- When you see with your own eyes that such horrors can happen in Europe in the 21st century and you see this not in the newspapers or videos, but with your own eyes, when you hear people who have survived these horrors, you can no longer live the way you lived before. And if it seems that the war is far away, then no, it is very close. For example, the Dutch like to go on holiday to Spain, and this is the same distance.

- What does the EU candidate status mean for Ukraine?

- Every relationship at some point needs to be formalized. I said so if we use metaphorical language. For example, when a man proposes to a woman and gives her a wedding ring as a sign that he wants to be with her, it does not guarantee that they will get married. But the wedding ring is a sign, a demonstration of the seriousness of intentions. We also see the candidate status as a signal that we are part of the European community. And if we do not receive this status, we will consider it to be a signal to Putin of the possibility of moving forward with impunity. His appetites will grow, and other countries will be the first under threat. We are on the verge of huge threats that did not exist after the Second World War. Putin wants to redraw the whole modern geopolitical map, so we say that Europe needs Ukraine as much as we need Europe.


- During your visit to the Netherlands, you met with Ukrainians who have been forced to leave their homes due to the war. What was this meeting like?

- The meeting was not just emotional. It was full of family ties. We shared our stories. I told my story about how my family is currently overcoming these challenges of war, and Ukrainians shared their stories and experiences with me. The main thing I came to them with is that we will all return [to Ukraine]. The president expects all Ukrainians to return home. And we are working to make sure that every Ukrainian could return home and have a place to return to.

- Tell us about your meeting with Mayor of Maastricht Annemarie Penn-te Strake, in particular, about further cooperation and the possibility of twinning between Maastricht and a Ukrainian city.

- It was a fantastic meeting. She is an empathetic person. She has done a lot to help our Ukrainians here. She asked what else could be done. In particular, we discussed the possibility of rehabilitating our civilians affected by the war. We talked about the possibility of signing an agreement on sister cities. And the mayor was very positive about this. We now have to work on this issue and give them suggestions.

- Last week, Rotterdam hosted a one-day business forum on the rebuilding of Ukraine. The event was attended by representatives of the public and business sectors of the Netherlands, foreign business, Ukrainian and Dutch associations in the fields of agriculture, energy, medicine, IT. Why are such events important for Ukraine today?

- We are presenting the government's vision of the reconstruction and development of the country. And this is also an investment in the future, because the war will end and the country will have to be rebuilt. And we see this rebuilding in the partnership. We invite Dutch businesses, and about 300 companies have registered for this business forum. That is, we see that there is great interest.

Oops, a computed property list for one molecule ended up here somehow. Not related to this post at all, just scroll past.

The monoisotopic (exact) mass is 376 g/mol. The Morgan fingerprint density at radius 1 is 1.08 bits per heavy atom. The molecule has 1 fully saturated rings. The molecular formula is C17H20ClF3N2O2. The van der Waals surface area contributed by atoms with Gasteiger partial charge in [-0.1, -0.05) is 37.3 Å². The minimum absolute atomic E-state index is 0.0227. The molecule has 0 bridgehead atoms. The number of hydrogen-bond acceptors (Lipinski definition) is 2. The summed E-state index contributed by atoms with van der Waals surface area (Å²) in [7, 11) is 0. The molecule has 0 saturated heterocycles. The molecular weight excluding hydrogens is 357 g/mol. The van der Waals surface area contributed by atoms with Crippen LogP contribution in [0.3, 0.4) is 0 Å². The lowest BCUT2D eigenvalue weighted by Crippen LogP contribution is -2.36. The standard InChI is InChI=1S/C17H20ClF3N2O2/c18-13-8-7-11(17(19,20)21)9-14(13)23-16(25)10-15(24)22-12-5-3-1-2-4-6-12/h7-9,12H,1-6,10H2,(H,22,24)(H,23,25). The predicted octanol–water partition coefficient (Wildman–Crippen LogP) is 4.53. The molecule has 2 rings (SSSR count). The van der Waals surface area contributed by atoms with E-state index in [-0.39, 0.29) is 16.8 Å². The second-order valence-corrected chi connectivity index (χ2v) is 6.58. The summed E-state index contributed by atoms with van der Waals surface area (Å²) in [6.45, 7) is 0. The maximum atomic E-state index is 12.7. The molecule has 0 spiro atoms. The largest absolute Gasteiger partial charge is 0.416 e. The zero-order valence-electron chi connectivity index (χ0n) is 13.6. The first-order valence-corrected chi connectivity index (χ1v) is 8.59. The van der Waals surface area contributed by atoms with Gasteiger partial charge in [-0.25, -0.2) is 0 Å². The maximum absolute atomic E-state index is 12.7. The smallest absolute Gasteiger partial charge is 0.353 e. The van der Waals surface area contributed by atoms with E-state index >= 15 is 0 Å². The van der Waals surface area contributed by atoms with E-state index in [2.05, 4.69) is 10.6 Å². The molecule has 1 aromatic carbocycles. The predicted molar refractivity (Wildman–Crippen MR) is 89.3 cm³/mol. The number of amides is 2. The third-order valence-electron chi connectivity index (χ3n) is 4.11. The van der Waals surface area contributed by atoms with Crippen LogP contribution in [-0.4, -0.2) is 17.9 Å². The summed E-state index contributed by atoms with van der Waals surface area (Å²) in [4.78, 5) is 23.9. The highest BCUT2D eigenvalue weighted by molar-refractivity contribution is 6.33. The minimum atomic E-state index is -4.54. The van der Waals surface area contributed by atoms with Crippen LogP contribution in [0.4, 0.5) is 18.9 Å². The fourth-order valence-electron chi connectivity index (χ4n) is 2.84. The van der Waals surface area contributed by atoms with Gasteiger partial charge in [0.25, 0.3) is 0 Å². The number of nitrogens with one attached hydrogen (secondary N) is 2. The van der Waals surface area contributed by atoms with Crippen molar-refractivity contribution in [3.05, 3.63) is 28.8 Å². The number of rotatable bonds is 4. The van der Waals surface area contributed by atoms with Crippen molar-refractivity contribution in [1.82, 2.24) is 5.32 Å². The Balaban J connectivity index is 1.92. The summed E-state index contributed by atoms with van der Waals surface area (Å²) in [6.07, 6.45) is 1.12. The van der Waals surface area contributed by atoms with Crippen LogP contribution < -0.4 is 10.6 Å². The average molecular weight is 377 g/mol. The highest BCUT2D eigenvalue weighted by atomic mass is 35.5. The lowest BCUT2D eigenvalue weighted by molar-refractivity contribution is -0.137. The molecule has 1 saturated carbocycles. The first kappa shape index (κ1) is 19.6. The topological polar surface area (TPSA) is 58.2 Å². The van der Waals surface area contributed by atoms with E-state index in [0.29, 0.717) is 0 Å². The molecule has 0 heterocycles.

We are now presenting our roadmap. Dutch business needs to hear this. And on this basis, we can already talk about cooperation. This business forum provided signals from the Ukrainian side that reconstruction and development is what we are working on. That there is a government plan to be presented at the conference in Lugano, there are clear priorities, that there is really a business that is still going on, and there are companies that invest in Ukraine even under such difficult conditions, that life is going on.

And it is important for us to look for these opportunities, because the economy and entrepreneurs are the blood of any state. I am glad that a large number of people registered, there was maximum attendance. There are some signals of interest from the Dutch side, in particular from the Minister of Trade, with whom we met and talked in detail. Ukrainian companies working in IT, agriculture, energy came here to establish contacts with Dutch companies. Business contact always works better, because we can only create conditions.

And I looked at our participants: they are young, active, with excellent English. This is exactly how I imagine Ukraine. It seems to me that the Dutch – either businesses or government agencies - looking at such representatives of Ukraine, conclude for themselves that this is not the Soviet style of robots that read speeches from a sheet, barely speaking or not speaking any language except Russian. That is, it is a sign that we are people who want something, who are fighting for the future. Since one of the tasks of Russia is to kill our economy, then what we demonstrate, including at a business forum, is one of our counterattacks.


- Last week, it emerged that a Russian spy was trying to infiltrate the International Criminal Court as an intern. What do such actions by Russia say?